Center for Arts in Medicine


What Anansi Did for Us: Storytelling’s Value in Equitably Exploring Public Health


There is growing implementation of storytelling as a specific application of narrative in public health. As the field’s latest epoch evolves to consider cultural determinants, reimagination of how scientists conceptualize, operationalize, and capture populations’ unique elements is necessary, and storytelling provides a genuine and efficacious methodology that can assist with that reimagination. Professionals are creating more spaces that demonstrate how storytelling elucidates, promotes, and supports contextual factors that are not captured by orthodox methodologies. However, more opportunities are needed to exhibit storytelling’s impact on capturing the nuances in human experiences, such as those of historically and systemically underrepresented populations. This study synthesizes the past decade of research in public health and related fields that primarily utilized storytelling and reports significant implications. Additionally, this study highlights explorations in public health that primarily use storytelling as a research and practice approach. Each case study includes a description of the background and aims, elaborates on storytelling’s utilization, and discusses findings, observations, and future directions. Finally, this study discusses conceptual issues in public health raised by use of storytelling, such as how to best capture impact on human beings and the importance of context. This article’s goal is to present current evidence of critical reevaluations to the epistemological, conceptual, and practical paradigms within public health through storytelling. Additionally, this article aims to provide support and empowerment to public health scientists considering creative approaches to better acknowledge and appreciate humanity’s inherent subjectivity.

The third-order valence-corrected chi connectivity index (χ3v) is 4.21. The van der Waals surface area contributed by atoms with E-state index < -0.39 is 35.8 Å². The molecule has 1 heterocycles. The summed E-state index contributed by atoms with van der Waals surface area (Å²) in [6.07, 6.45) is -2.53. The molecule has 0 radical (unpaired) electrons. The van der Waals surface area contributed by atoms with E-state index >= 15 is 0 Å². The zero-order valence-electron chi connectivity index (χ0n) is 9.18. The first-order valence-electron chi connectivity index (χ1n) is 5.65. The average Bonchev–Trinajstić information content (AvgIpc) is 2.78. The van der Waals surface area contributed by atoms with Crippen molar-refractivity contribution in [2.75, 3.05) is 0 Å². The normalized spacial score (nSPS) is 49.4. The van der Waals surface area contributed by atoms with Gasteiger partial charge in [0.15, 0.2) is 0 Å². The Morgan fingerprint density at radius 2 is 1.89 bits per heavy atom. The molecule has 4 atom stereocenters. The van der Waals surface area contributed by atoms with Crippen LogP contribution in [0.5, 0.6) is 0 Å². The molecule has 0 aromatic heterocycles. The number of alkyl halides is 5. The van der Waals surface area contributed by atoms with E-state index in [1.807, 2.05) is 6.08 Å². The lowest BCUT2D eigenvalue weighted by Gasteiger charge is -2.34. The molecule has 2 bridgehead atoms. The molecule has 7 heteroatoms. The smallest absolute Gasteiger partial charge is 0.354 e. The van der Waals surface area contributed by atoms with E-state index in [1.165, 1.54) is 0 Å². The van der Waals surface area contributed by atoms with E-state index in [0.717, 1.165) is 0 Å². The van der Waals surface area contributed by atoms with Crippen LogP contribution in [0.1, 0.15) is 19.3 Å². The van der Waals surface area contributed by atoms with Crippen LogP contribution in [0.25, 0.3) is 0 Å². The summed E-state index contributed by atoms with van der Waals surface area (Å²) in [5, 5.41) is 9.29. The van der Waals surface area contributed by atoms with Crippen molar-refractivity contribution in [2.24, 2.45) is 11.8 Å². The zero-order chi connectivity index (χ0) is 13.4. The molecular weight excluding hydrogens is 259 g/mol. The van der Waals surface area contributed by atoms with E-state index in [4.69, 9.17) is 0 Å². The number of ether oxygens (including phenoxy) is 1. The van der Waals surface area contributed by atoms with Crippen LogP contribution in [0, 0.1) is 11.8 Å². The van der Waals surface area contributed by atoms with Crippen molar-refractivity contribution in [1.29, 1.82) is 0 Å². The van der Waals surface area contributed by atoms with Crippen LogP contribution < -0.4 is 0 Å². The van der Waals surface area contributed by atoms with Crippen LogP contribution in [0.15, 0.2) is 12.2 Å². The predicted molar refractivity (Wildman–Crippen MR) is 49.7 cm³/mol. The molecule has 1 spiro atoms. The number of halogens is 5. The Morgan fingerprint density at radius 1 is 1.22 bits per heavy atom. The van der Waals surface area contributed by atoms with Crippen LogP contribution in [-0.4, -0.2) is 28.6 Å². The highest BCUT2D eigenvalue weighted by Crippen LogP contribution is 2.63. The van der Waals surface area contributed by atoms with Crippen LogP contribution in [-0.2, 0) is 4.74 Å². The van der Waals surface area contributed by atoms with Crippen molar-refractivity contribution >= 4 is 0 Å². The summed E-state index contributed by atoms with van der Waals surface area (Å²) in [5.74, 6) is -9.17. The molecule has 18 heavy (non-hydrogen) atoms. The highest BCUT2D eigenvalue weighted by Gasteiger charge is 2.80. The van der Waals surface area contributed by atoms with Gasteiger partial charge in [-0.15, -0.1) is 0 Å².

Primary Investigator: David Fakunle, Adjunct Assistant Professor, Center for Arts in Medicine


  • David Thomas, MPH 
  • Kathy A.M. Gonzales, Ph.D.
  • Denise C. Vidot, Ph.D.
  • LaShaune P. Johnson, Ph.D.

Click here to access the article.

Funding Source: Kaiser Family Foundation; Midwest Sociological Society Research Grant Initiative

Photo Credit: David Fakunle performing, "The Medicine Show," a multi-modal performance bringing the stories of local social entrepreneurs to life through various art forms. This took place in August 2018 in Baltimore.

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